“After 30 years of developing treatments that successfully manage HIV/AIDS without finding a cure, we need both new research approaches to this difficult medical problem and durable alliances of many partners to sustain the effort that will be needed to reach this goal,” said Dr. Margolis. “The ‘shock and kill’ approach has shown significant promise in early translational research on humans and has been the focus of research for the last several years.” Building upon the research network started by the UNC Center for AIDS Research (CFAR), this emerging partnership will engage scientists from UNC, GSK, RTP and related communities who are deeply dedicated to solving one of the world’s toughest problems – the eradication of HIV/AIDS.

This news was also featured in the New York Times; read the article here.

UNC bioethicist addresses lack of HIV studies in pregnant women

UNC School of Medicine’s Anne Lyerly is addressing the urgent need for effective HIV prevention and treatment for the estimated 1.5 million women worldwide with HIV who give birth each year. With a $3 million NIH grant, Dr. Lyerly is leading an interdisciplinary team of researchers to determine what barriers prevent investigators from studying the virus in pregnant women.

Lyerly, associate director of the UNC Center for Bioethics and associate professor of social medicine at the UNC School of Medicine, is also an obstetrician/gynecologist who studies ethically complex clinical and policy issues related to women’s reproductive health.

In the August issue of the Journal of the International AIDS Society, Lyerly addresses the lack of research of HIV-positive pregnant women and pregnant women who are at risk of contracting HIV, which has “led to a dearth of evidence to guide safe and effective treatment and prevention of HIV in pregnancy,” Lyerly wrote.

In the research on the HIV-positive pregnant women that has been done, most outcomes focus entirely on the health of the fetus. Pregnant women are excluded from the vast majority of studies, including studies on how to best prevent HIV.

Read more here…

Celebrating the Life and Work of Dr. Sharon Elliot-Bynum

dr.sharon-791x1024Dr. Sharon Elliott-Bynum was the Co-Founder and Executive Director of CAARE, Inc. She was a native of Durham who has worked tirelessly to improve her community, building on her passion for and commitment to her career in nursing. She was a trailblazing public health advocate who believed in comprehensively addressing the social determinants of health to effectively improve the lives of underserved and underrepresented individuals. Dr. Bynum had a long history of attracting students, volunteers, healthcare providers, and professionals from other diverse sectors to join in her mission to help people in need. She received post-secondary education in Nursing, Counseling and Theology including degrees in nursing from Durham Technical Institute, Watts School of Nursing, and North Carolina Central University. She also received a Master of Arts degree in Counseling and a PhD degree in Theology from Victory International College.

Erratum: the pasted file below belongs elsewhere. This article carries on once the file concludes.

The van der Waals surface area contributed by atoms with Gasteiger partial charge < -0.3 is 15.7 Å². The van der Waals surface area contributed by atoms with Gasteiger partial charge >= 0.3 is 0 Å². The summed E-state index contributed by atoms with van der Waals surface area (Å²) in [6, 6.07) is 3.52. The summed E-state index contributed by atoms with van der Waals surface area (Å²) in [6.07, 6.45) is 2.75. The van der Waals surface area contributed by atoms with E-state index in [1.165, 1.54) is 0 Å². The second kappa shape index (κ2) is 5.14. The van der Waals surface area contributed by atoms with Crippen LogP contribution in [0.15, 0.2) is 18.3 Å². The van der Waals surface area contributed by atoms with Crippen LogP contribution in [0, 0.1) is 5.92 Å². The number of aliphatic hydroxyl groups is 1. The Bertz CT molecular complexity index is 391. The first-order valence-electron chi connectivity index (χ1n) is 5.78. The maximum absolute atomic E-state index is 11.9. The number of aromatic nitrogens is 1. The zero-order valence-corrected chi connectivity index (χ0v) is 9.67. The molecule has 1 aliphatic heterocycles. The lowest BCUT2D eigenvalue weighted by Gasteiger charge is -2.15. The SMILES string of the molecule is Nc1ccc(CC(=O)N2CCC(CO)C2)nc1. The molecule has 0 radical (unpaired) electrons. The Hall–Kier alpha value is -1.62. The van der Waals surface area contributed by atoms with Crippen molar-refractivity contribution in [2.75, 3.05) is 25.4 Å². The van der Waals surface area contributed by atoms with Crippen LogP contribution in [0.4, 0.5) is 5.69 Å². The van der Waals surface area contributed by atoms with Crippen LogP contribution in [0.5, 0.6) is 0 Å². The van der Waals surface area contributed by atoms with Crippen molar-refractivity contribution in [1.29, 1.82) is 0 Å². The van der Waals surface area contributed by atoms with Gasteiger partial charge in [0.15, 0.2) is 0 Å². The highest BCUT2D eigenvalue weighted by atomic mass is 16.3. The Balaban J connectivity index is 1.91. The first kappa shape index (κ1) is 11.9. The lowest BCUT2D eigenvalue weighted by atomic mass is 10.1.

Over the years CAARE, Inc., was supportive of CFAR researchers who sought to carry out research projects with the potential to improve the health of the Durham Community. While her focus was on service and empowerment, Dr. Bynum’s visionary approach included an appreciation of research to improve health and health care, when done with a deep respect for communities.

CFAR Director Dr. Ron Swanstrom and Deputy Surgeon General Dr. Sylvia Trent-Adams celebrate the work of Dr. Sharon Elliot-Bynum and CAARE, Inc. at the Washington Duke Inn Gala

In 1995, Dr. Elliott-Bynum and her sister, the late Pat Amaechi co-founded Healing with CAARE, Inc. Together this sister team worked progressively to expand the physical facilities for CAARE and to develop a broad range of healthcare services. Although CAARE, Inc. began as a non-profit community based organization that provided support, education, and empowerment to individuals living with HIV/AIDS and their affected families, it expanded to much more. Over the years, the goals of CAARE, Inc. broadened in response to the needs of the community through a holistic program targeting a broad range of health disparities including cancer, cardiovascular disease, diabetes, obesity and HIV/AIDS. For the past twenty years, CAARE has provided free health care, public health education, and human services to thousands of uninsured and underserved individuals. Currently, the agency serves more than 1,100 individuals every month.

Dr. Sharon Elliott-Bynum, age 58, passed on January 3, 2016, peacefully at her home. She leaves to cherish her memories her daughter, Ebony Elliott-Covington; son, Damien Elliott-Bynum; brother, Joe L. Elliott, Jr.; sisters, Carolyn E. Hinton, Addie L. Mann and grandchild, Ahmad Richardson.

Click here to watch Congressman Butterfield honor the life of Dr. Sharon Elliott-Bynum on the House Floor.